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I have a relatively simple pthread program on Linux. For this purpose, I've stripped it to a small piece, posted at the end.

All the man pages for wait(2) say that wait() will block unless WNOHANG is used (which is not even possible to specify for wait()). Looking at truss output, it's just a non-stop repetition of:

5460  wait4(-1, 0x7f8ee479fea8, 0, NULL) = -1 ECHILD (No child processes)

again, looking at man page of wait4(2), it says that the return results are same as for waitpid(), and waitpid should block unless there is WNOHANG, and truss shows that the call was made with options being 0.

For reference, this is:

  • 2.6.32-300.3.1.el6uek.x86_64
  • glibc-2.12-1.47.el6_2.9.x86_64
  • gcc-4.4.6-3.el6.x86_64
  • compiled with: gcc -pthread -lpthread -o ptw -Wall ptw.c

--

#include <pthread.h>
#include <stdio.h>
#include <sys/types.h>
#include <sys/wait.h>



static pthread_mutex_t _lock = PTHREAD_MUTEX_INITIALIZER;
static pthread_cond_t  _sem = PTHREAD_COND_INITIALIZER;

static void* waiter(void*);

int main(int argc, char ** argv) {

    pthread_t thr;

    if (pthread_create(&thr, 0, waiter, 0)) {
        perror("pthread_create");
        return 1;
    }

    pthread_mutex_lock(&_lock);
    pthread_cond_wait(&_sem, &_lock);

    return 0;

}

void* waiter(void* arg) {

    while (1) {
        int status;
        int p = wait(&status);
        if (p<0) {
            perror("wait");
            // fprintf(stderr, "wait returned without exited child\n");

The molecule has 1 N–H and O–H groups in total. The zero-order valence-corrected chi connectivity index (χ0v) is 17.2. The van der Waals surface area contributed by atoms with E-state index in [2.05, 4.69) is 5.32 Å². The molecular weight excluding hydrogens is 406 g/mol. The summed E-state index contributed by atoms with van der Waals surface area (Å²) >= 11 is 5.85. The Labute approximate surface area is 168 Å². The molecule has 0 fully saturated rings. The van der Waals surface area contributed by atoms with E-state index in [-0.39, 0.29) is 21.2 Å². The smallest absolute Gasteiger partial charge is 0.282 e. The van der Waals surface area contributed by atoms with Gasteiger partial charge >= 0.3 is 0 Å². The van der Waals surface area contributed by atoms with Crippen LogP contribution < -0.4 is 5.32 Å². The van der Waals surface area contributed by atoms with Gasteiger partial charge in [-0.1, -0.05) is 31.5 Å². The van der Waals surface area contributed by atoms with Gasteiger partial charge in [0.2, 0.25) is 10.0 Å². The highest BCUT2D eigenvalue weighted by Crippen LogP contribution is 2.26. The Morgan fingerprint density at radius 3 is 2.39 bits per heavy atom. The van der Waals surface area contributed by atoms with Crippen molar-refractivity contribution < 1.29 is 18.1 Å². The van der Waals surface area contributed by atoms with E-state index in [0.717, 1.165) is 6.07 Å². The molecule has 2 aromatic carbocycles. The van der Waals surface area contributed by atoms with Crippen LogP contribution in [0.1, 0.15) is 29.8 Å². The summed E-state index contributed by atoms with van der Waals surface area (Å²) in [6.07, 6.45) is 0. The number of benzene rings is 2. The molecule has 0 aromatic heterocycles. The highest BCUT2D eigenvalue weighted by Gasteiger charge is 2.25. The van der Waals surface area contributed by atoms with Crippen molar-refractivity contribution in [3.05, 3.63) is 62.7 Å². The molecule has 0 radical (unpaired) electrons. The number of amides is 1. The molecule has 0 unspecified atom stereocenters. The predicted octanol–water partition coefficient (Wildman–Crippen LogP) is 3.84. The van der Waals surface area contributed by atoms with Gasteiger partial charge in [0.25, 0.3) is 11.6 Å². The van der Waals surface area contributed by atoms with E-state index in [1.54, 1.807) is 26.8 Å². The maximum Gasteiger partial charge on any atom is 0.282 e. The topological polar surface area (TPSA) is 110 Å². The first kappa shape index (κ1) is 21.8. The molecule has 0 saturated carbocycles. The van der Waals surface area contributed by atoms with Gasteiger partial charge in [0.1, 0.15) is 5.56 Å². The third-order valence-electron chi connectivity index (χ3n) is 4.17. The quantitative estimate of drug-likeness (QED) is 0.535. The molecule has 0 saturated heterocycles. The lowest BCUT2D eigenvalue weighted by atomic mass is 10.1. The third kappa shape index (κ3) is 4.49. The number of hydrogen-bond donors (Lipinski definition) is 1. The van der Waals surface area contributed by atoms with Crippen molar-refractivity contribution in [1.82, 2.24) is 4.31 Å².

}
    }

    return 0;

}
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2 Answers 2

up vote 1 down vote accepted

wait() will also return immediately if there is no child process to wait for, with value -1 and errno set to ECHILD (which is what your strace is showing you). What were you expecting it to do in the case where no child processes exist?

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Thank you. I didn't quite understand what the "unwaited-for children" meant in the man page. My expectation was that it will block, until there is an exited child anyway (e.g. another thread might start a child that may then exit). –  Pawel Veselov Apr 15 '12 at 6:54
    
Why, it should wait for a timer signal to go off, which will call a handler, which will fork() a child, and then wait for that child. :) –  Kaz Apr 17 '12 at 17:37
    
I should rather wait for SIGCHLD, if using signals :) –  Pawel Veselov May 22 '12 at 16:35

The wait() call works as documented. What you are running into is an error condition described in ERRORS section here:

   ECHILD (for wait()) The calling process does not have any unwaited-for
          children.

   ECHILD (for waitpid() or waitid()) The process specified by pid (waitpid()) or
          idtype and id (waitid()) does not exist or is not a child of the
          calling process.  (This can happen for one's own child if the action
          for SIGCHLD is set to SIG_IGN.  See also the Linux Notes section about
          threads.)

   EINTR  WNOHANG was not set and an unblocked signal or a SIGCHLD was caught;
          see signal(7).

   EINVAL The options argument was invalid.

Thus it doesn't block, because it doesn't make sense to block on error.

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